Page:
What Next? A Drama in Dress [poem by “Dryblower” Murphy, 1926]

[Editor: This poem by “Dryblower” Murphy was published in Dryblower’s Verses (1926).]

What Next?

A Drama in Dress.


Chapter I.

In days long gone our grandmas quaint
Set all the world a-grin
By donning when they wore their paint,
The bulky crinoline.
They waddled in the park and town
Like portions of balloons,
Or monster egg-cups upside down.
Or cut-in-two cocoons;
They blocked the roadway and the lane,
Their bulkiness was such;
Likewise they distant kept a swain
Who strove a waist to clutch.
They whirled about in every breeze
And wobbled in the gale,
Till timid men went on their knees
In apprehension pale.
In play-house or in concert-hall,
In vestibule or stair,
They pushed the males towards the wall
And kept them tightly there.
The drawing-room they crammed and jammed;
They blocked the cab and ’bus
Until the public loudly dammed
Their plaguey overplus;
And while the curs-ed crinoline
The heart of mankind vexed,
A voice arose from out the din
“What next? O, Lord, what next?”

Chapter II.

At last with comic verse and prose
They banned the crinoline,
But with the latest craze in clothes
The bustle waddled in.
It shoved itself upon the block,
Where Percies promenade,
And did its worst to try and shock
The silvertail brigade.
It brazened down the city street,
It wobbled and it bobbed,
And every maid demure and sweet
Of dignity it robbed.
’Twas mostly made of evening rags
Secured by linen tape,
With half a dozen sugar bags
To give it spring and shape.
It often burst the tying line,
And dropped upon the road,
And spoiled the form we thought divine,
Au fait and a la mode.
No maid or madam ever sat
Upon a lover’s knee
Until Dame Fashion lost her rat
And set the bustle free.
But even as afar it fled,
The pubic, sore perplexed,
Gazed hard at vacancy and said,
“What next? O Lord, what next?”

Chapter III.

But fickle fashion once again
A change fantastic brought
And with her way of shocking men
A way-back fashion sought;
And this our twenty-year-back craze,
For which we deeply grieve
Recalled the somewhat fig-leaf days
Of modest Mother Eve
No flounces here her form concealed,
No fulness marked her stride;
Her various charms she now revealed
To mankind far and wide.
She did not strut the stage in tights
To take the stalls by storm;
Still all the world had public rights
To feast upon her form.
Her gait prevented speedy sprints
From Johnnies of that ilk.
Her clingsome clobber held out hints
Of statues clad in silk.
With well rehearsed and studied art,
She gathered up her train;
Imagining she swayed the heart,
While wildering the brain.
And so behold the brazen minx
From whom we take our text.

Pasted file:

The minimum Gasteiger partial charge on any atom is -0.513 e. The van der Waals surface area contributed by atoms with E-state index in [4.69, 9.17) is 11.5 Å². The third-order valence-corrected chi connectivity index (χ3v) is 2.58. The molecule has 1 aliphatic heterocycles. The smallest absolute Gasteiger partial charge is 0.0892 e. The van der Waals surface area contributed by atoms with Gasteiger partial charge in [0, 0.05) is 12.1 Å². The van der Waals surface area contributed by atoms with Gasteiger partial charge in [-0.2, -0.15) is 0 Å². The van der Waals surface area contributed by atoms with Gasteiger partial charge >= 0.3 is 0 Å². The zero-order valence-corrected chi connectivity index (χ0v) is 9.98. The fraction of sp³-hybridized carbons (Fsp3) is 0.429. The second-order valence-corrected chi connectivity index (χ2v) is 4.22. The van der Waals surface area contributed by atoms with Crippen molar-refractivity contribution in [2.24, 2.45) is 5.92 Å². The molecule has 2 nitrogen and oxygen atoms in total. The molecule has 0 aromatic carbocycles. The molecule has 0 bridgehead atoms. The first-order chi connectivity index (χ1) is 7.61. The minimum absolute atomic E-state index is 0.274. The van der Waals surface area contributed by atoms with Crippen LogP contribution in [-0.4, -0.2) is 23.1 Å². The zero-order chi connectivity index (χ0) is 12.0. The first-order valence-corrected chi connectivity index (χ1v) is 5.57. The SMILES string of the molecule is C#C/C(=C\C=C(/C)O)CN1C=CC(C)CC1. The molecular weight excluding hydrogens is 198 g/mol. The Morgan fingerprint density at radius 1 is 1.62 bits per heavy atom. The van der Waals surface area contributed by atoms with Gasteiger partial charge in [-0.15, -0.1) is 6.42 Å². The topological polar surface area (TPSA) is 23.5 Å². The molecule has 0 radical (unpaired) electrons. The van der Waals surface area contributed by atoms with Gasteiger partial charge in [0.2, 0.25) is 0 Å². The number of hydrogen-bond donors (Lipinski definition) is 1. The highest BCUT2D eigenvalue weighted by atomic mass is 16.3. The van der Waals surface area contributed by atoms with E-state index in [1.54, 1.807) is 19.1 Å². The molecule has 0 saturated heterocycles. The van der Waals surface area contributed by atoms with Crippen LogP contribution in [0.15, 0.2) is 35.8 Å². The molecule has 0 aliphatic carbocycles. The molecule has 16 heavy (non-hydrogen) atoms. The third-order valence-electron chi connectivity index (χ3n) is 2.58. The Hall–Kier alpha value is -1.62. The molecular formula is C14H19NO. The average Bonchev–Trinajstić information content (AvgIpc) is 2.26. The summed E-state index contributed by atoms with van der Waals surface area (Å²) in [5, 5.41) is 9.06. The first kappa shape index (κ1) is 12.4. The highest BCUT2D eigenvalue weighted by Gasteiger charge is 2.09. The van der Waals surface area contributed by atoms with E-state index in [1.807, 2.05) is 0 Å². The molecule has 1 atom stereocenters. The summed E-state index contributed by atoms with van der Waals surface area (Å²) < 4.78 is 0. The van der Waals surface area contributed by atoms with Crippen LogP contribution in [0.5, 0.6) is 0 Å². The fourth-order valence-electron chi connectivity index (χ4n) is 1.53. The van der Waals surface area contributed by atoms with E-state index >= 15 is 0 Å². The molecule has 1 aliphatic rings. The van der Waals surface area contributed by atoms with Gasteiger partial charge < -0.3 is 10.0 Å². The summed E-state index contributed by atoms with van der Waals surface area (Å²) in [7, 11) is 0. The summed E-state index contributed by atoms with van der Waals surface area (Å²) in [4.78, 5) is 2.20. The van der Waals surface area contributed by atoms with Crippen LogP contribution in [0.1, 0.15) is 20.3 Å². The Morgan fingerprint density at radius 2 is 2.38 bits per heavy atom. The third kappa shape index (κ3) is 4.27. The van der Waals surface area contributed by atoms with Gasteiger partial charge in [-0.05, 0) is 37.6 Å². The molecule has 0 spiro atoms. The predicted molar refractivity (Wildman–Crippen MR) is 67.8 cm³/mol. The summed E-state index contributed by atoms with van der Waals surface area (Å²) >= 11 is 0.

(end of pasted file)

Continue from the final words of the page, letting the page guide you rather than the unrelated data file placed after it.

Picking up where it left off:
While mankind murmured mid its drinks
“What next? O Lord, what next?”

Chapter IV.

But maids and madams up-to-date,
In this our year of grace
Evolved a new sartorial state
We’ll try in rhyme to trace.
If brevity’s the soul of wit
Then fashion’s present freaks
On humor’s pedestal should sit
For many wardrobe weeks.
Beginning somewhere near the knee,
They blossom to the bust
And lots of coverings you’ll agree,
You have to take on trust.
They’re painful to the adipose,
To every curve they cling;
Recalling Eden and its clothes
And all that sort of thing!
They’re low on top and high below,
Cool, ravishing, and neat.
And what there is to show they show,
Whether in cold or heat.
They blush not underneath the stare
Of Cuthbert, Claude or Keith,
But show how much a belle can bare
Who’s beautiful beneath.
But ah, those pump, pulsating gaps
Displease the sour unsexed,
Who murmur from their righteous wraps —
“What next? O Lord, what next?”



Source:
Edwin Greenslade Murphy, Dryblower’s Verses, Perth, W.A.: E. G. Murphy, 1926, pages 65-68

Previously published (with some differences) in:
The Sunday Times (Perth, WA), 7 June 1903, p. 4

Editor’s notes:
adipose = animal fat, or containing, resembling, or relating to animal fat; may also refer to fat in general

à la mode = fashionable, stylish (from the French, “according to the fashion”)

clobber = clothes; accessories, equipment, personal belongings, or supplies (can also mean to strike someone severely; beat, criticize, defeat, or treat harshly)

fulness = an alternative spelling of “fullness”

Johnnies = “Johnny” was used as a term to refer to a man or boy in general; plural “Johnnies”

swain = a young male admirer, lover, or suitor; also may refer to a country lad, peasant, or shepherd

wilder = bewilder, perplex (can also mean to cause to lose one’s way, or to lead astray)

[Editor: Removed full stop from “curs-ed crinoline.” and from “in tights.”; removed second full stop from “wildering the brain. .”.]

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